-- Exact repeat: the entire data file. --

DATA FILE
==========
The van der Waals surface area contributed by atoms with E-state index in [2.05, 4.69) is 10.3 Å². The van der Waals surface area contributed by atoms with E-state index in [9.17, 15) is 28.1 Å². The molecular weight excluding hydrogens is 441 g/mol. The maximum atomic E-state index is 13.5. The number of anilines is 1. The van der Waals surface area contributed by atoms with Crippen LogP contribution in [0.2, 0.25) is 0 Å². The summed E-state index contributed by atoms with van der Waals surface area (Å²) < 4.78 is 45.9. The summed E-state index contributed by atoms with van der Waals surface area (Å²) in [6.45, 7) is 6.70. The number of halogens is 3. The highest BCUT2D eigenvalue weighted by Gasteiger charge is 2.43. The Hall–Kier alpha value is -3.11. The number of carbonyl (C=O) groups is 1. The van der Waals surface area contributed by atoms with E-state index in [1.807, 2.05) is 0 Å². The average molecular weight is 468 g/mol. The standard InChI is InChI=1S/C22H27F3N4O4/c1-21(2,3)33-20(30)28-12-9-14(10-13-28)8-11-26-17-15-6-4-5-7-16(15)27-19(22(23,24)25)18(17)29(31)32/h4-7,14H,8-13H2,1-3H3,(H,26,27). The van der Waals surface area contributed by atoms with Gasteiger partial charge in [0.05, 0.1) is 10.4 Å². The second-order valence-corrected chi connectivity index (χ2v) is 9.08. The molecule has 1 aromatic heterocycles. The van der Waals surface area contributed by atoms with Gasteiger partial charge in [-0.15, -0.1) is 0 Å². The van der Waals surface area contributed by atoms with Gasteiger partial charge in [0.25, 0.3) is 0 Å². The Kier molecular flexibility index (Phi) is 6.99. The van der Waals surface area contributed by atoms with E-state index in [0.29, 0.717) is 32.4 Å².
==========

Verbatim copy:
The van der Waals surface area contributed by atoms with E-state index in [2.05, 4.69) is 10.3 Å². The van der Waals surface area contributed by atoms with E-state index in [9.17, 15) is 28.1 Å². The molecular weight excluding hydrogens is 441 g/mol. The maximum atomic E-state index is 13.5. The number of anilines is 1. The van der Waals surface area contributed by atoms with Crippen LogP contribution in [0.2, 0.25) is 0 Å². The summed E-state index contributed by atoms with van der Waals surface area (Å²) < 4.78 is 45.9. The summed E-state index contributed by atoms with van der Waals surface area (Å²) in [6.45, 7) is 6.70. The number of halogens is 3. The highest BCUT2D eigenvalue weighted by Gasteiger charge is 2.43. The Hall–Kier alpha value is -3.11. The number of carbonyl (C=O) groups is 1. The van der Waals surface area contributed by atoms with E-state index in [1.807, 2.05) is 0 Å². The average molecular weight is 468 g/mol. The standard InChI is InChI=1S/C22H27F3N4O4/c1-21(2,3)33-20(30)28-12-9-14(10-13-28)8-11-26-17-15-6-4-5-7-16(15)27-19(22(23,24)25)18(17)29(31)32/h4-7,14H,8-13H2,1-3H3,(H,26,27). The van der Waals surface area contributed by atoms with Gasteiger partial charge in [0.05, 0.1) is 10.4 Å². The second-order valence-corrected chi connectivity index (χ2v) is 9.08. The molecule has 1 aromatic heterocycles. The van der Waals surface area contributed by atoms with Gasteiger partial charge in [-0.15, -0.1) is 0 Å². The van der Waals surface area contributed by atoms with Gasteiger partial charge in [0.25, 0.3) is 0 Å². The Kier molecular flexibility index (Phi) is 6.99. The van der Waals surface area contributed by atoms with E-state index in [0.29, 0.717) is 32.4 Å².